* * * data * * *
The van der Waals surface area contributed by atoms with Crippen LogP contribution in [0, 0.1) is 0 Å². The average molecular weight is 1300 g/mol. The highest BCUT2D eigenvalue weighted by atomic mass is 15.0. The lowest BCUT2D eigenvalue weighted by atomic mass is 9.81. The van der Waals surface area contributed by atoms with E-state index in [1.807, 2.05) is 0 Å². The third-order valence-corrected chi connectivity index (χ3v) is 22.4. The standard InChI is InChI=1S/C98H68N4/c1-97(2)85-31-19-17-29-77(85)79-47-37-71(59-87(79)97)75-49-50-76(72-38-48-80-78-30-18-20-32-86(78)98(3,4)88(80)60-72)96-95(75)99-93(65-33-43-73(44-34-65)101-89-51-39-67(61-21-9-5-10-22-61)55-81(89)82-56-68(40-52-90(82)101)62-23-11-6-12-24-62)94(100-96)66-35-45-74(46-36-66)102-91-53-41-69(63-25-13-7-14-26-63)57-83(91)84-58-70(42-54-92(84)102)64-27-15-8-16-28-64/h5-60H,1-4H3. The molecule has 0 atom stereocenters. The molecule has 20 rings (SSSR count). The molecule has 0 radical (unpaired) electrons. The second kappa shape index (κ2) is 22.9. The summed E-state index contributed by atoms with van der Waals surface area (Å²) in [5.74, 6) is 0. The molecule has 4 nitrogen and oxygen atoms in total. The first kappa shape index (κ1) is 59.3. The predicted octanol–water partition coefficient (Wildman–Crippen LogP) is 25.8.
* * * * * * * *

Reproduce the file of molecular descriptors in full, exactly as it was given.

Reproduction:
The van der Waals surface area contributed by atoms with Crippen LogP contribution in [0, 0.1) is 0 Å². The average molecular weight is 1300 g/mol. The highest BCUT2D eigenvalue weighted by atomic mass is 15.0. The lowest BCUT2D eigenvalue weighted by atomic mass is 9.81. The van der Waals surface area contributed by atoms with E-state index in [1.807, 2.05) is 0 Å². The third-order valence-corrected chi connectivity index (χ3v) is 22.4. The standard InChI is InChI=1S/C98H68N4/c1-97(2)85-31-19-17-29-77(85)79-47-37-71(59-87(79)97)75-49-50-76(72-38-48-80-78-30-18-20-32-86(78)98(3,4)88(80)60-72)96-95(75)99-93(65-33-43-73(44-34-65)101-89-51-39-67(61-21-9-5-10-22-61)55-81(89)82-56-68(40-52-90(82)101)62-23-11-6-12-24-62)94(100-96)66-35-45-74(46-36-66)102-91-53-41-69(63-25-13-7-14-26-63)57-83(91)84-58-70(42-54-92(84)102)64-27-15-8-16-28-64/h5-60H,1-4H3. The molecule has 0 atom stereocenters. The molecule has 20 rings (SSSR count). The molecule has 0 radical (unpaired) electrons. The second kappa shape index (κ2) is 22.9. The summed E-state index contributed by atoms with van der Waals surface area (Å²) in [5.74, 6) is 0. The molecule has 4 nitrogen and oxygen atoms in total. The first kappa shape index (κ1) is 59.3. The predicted octanol–water partition coefficient (Wildman–Crippen LogP) is 25.8.